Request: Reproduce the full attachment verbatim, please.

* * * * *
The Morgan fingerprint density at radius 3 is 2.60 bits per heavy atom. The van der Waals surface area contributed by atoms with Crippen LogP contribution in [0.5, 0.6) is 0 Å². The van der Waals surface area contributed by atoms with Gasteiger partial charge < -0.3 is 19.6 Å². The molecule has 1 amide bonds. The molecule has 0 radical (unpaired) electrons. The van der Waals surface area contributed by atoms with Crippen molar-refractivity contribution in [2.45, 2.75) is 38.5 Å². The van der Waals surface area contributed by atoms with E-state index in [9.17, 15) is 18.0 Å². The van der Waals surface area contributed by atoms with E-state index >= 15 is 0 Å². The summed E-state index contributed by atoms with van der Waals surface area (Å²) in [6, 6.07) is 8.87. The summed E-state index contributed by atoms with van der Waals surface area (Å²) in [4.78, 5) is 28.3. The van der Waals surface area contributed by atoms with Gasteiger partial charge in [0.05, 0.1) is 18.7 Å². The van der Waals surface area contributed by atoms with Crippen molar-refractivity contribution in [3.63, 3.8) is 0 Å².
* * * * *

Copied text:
The Morgan fingerprint density at radius 3 is 2.60 bits per heavy atom. The van der Waals surface area contributed by atoms with Crippen LogP contribution in [0.5, 0.6) is 0 Å². The van der Waals surface area contributed by atoms with Gasteiger partial charge < -0.3 is 19.6 Å². The molecule has 1 amide bonds. The molecule has 0 radical (unpaired) electrons. The van der Waals surface area contributed by atoms with Crippen molar-refractivity contribution in [2.45, 2.75) is 38.5 Å². The van der Waals surface area contributed by atoms with E-state index in [9.17, 15) is 18.0 Å². The van der Waals surface area contributed by atoms with E-state index >= 15 is 0 Å². The summed E-state index contributed by atoms with van der Waals surface area (Å²) in [6, 6.07) is 8.87. The summed E-state index contributed by atoms with van der Waals surface area (Å²) in [4.78, 5) is 28.3. The van der Waals surface area contributed by atoms with Gasteiger partial charge in [0.05, 0.1) is 18.7 Å². The van der Waals surface area contributed by atoms with Crippen molar-refractivity contribution in [3.63, 3.8) is 0 Å².